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Post by sandykaypax »

Hey, Ben, how are you enjoying The Secret Life of Bees? I read it recently myself. I wouldn't call it Southern Gothic, though. More like a coming of age--Kennedy era theme.

I finished Five for Hollywood--not bad--a bit of a rehash of stuff that I already knew, but I liked the way that the author showed the connections between Elizabeth Taylor, Monty Clift, James Dean, Rock Hudson, and Natalie Wood.

Now I'm reading Rat Pack Confidential. Ring a ding ding! :lol:

Sandy K
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Rusty
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Post by Rusty »

Hello,

I recently finished reading the book "The Hopkins Manuscript" by R.C. Sherriff. The book was recommended by Bronxgirl over on the TCM forum.

"The Hopkins Manuscript" is a pretty good book. The style of writing reminds me of something by James Hilton. "Random Harvest"...James Hilton. "Lost Horizon"...James Hilton.

Okay. So, R.C. Sherriff and James Hilton...both British. So, James Hilton wrote many of his books during the 1930s and 1940s and "The Hopkins Manuscript" was published 1939. So, the book I finished before picking up "The Hopkins Manuscript" was "Random Harvest". Still, the two authors write using a similar style.

Anyway. "The Hopkins Manuscript" is interesting because the bad times really begin after the Moon hits the Earth. The last couple of chapters of the book (post Moon hit on Earth) are interesting. Here is somebody (R.C Sherriff), who lived through the "war to end all wars" and knows another "great war" is just around the corner. The last couple of chapters provide a good insight to the thoughts of a smart and aware person facing another horror like World War I. I think it is fortunate Mr. Sherriff did not know just how bad things would get the next few years.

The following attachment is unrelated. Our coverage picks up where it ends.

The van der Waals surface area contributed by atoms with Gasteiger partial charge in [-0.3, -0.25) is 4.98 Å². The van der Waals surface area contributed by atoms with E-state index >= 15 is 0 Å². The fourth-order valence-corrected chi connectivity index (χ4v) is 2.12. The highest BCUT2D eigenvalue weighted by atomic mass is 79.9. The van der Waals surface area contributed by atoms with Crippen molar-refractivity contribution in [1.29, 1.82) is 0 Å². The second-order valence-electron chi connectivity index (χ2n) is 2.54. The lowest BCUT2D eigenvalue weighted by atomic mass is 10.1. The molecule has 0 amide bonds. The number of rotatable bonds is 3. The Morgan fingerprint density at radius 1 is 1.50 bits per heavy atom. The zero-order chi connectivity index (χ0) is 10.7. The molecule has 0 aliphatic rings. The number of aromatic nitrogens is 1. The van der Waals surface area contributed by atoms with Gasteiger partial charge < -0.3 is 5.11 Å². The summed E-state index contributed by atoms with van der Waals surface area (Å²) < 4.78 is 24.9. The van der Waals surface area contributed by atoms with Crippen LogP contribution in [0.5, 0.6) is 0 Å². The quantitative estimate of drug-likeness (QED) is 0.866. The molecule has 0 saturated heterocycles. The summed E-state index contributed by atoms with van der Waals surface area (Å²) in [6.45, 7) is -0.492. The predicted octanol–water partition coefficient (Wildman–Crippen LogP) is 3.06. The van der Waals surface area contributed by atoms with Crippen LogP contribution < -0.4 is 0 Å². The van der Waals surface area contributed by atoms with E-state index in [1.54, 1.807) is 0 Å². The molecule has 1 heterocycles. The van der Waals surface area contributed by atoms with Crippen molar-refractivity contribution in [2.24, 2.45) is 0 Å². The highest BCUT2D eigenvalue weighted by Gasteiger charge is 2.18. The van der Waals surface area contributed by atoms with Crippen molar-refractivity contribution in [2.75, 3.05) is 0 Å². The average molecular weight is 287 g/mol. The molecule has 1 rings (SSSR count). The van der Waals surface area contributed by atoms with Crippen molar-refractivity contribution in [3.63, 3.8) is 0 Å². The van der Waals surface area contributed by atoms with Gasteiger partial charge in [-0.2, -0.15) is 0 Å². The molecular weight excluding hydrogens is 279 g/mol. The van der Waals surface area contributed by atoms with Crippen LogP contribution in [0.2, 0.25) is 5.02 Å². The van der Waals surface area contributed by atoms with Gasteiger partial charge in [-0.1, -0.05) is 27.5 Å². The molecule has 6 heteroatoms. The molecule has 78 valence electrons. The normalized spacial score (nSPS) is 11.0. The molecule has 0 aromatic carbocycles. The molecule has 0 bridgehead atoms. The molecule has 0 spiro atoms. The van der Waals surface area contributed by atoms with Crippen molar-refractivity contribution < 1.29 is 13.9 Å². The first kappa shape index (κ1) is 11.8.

"The Hopkins Manuscript"...good science fiction book. Now if I can just find that book I bought a couple of years ago, "The Children's Corner" by Jackson McCrae, I will start reading some short stories. How do things like that book disappear from my house...when I know the thing never left my house?

Rusty
benwhowell
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Post by benwhowell »

Hi, Sandy
I started reading it last saturday because I had some spare time, but, as usual-when I finally sit down and get too relaxed, I got very sleepy...
I only made it through chapter one and had to take a nap. (Haven't had the time to get back to it since...no plans this weekend so I should be able to make a bigger dent-if I can stay awake!
I LOVED chapter one with so much happening. It seemed a little Southern Gothic to me with the way her mother "dies" and her curious obsession with bees. Similar to Carson McCullers...
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sandykaypax
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Post by sandykaypax »

Ben, I see the connection to Carson McCullers in a way, but I guess that I was thinking of Southern Gothic as more like Faulkner. But after reading The Secret Life of Bees, I really had an urge to go out and buy some Burt's Bees products! :D

I finished Rat Pack Confidential. It was very well written and researched. I felt sorry for Peter Lawford--he had his problems, to be sure, but he was treated abominably by Sinatra after JFK decided not to stay at Sinatra's Palm Springs house.

Right now I'm reading Le Divorce by Diane Johnson. Some friends of mine are going to Paris this summer and it put me in the mood for something about Americans in Paris. I really like it--better than the film version with Naomi Watts and Kate Hudson.

Sandy K
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Rusty
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Post by Rusty »

Hello,